by Hilary Bricken, Principal, Harris Bricken
Back in 2015, we wrote about the U.S. Postal Service (“USPS”) taking issue with companies placing cannabis ads in the mail. In a written notice dated November 27, 2015, issued by the Portland, Oregon, District Mailing Requirements Office, the USPS explained:
[i]f a mailpiece contains an advertisement for marijuana, that mailpiece is nonmailable” where the federal Controlled Substances Act (“CSA”) makes it unlawful to place an ad in any publication with the purpose of “seeking or offering illegally to receive, buy, or distribute a Schedule I controlled substance. . . If an advertisement advocates the purchase of clinical marijuana through a Medical Marijuana Dispensary, it does not comply with U.S.C. 21 843(c).
Unless you’ve been living under a rock, you know that the CSA, prohibits using federal mail channels to actually engage in drug trafficking. This means that mailing actual cannabis/THC products exceeding 0.3%, or related paraphernalia, was, and remains, a big “non-mailable” no-no.
Then, in 2019, we wrote about the Business Mail Acceptance (“BMA”) internal advisory on “Acceptance Criteria for Cannabidiol (CBD) Oil and Products Containing CBD.” Essentially, due to the passage of the 2014 Farm Bill, the USPS got tons of questions from CBD purveyors about mailing CBD products to consumers via USPS channels, and the BMA advisory sets forth the necessary elements mailers needed to meet under the 2014 Farm Bill to legitimately mail their hemp-derived CBD products. At the time (March 2019), BMA made clear in its advisory that the acceptance criteria was only temporary as the 2018 Farm Bill had just passed and would ultimately change the requirements for “mailability” of CBD products. USPS then essentially made the BMA advisory public (with updated) later in 2019 (see here), and it updated the external advisory again in August of 2021 to come in line with the 2018 Farm Bill.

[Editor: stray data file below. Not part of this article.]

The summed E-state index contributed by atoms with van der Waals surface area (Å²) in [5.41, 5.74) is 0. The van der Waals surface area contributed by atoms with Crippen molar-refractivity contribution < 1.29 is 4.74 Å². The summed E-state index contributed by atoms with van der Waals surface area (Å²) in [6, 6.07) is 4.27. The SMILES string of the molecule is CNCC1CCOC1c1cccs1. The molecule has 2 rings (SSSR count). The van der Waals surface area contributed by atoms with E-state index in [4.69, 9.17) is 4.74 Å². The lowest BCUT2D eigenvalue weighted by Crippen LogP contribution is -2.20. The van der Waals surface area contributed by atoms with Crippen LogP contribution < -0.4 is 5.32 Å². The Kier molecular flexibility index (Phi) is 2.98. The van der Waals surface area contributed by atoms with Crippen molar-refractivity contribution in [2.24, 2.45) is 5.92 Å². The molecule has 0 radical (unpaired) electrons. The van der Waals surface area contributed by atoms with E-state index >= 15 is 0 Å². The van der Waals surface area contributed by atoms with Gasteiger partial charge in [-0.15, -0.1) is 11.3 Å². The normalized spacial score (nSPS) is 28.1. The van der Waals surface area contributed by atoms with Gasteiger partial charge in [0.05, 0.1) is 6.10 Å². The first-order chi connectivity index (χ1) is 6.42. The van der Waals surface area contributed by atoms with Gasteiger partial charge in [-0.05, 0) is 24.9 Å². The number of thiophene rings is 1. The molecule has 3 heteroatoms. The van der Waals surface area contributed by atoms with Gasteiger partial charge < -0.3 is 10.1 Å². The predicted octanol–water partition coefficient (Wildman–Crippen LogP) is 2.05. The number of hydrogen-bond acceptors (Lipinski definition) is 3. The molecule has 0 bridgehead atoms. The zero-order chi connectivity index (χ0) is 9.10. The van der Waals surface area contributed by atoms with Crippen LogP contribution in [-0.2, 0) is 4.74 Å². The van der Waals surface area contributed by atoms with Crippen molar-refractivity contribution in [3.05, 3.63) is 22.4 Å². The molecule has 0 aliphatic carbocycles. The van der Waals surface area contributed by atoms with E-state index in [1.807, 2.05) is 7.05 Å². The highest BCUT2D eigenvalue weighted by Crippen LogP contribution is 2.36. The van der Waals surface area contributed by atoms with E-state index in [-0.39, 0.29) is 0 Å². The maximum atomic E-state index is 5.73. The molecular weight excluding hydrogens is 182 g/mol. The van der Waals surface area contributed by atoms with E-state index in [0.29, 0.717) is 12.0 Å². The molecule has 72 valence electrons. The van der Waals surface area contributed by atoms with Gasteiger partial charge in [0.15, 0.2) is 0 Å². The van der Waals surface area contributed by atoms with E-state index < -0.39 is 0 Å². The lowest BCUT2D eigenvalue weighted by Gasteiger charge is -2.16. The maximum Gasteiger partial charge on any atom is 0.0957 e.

Now, in a little bit of twist, USPS again is visiting the mailability of certain hemp and cannabis products– but not because of the 2018 Farm Bill, and not necessarily because of any THC or CBD-related issues.
Back in 2020, as part of a COVID-19-focused, massive 2021 Appropriations bill, Congress enacted a prohibition on USPS from accepting packages of vapor products for delivery and also added vaping products to the Prevent All Cigarette Trafficking Act (“PACT”) (and as part of the Preventing Online Sales of E-Cigarettes to Children Act (“POSECCA”)). Specifically, POSECCA extends “the prohibition on mailing of cigarettes under section 1716E of title 18, United 12 States Code, . . . to electronic nicotine delivery systems . . .” The term “electronic nicotine delivery system” (“ENDS”) means: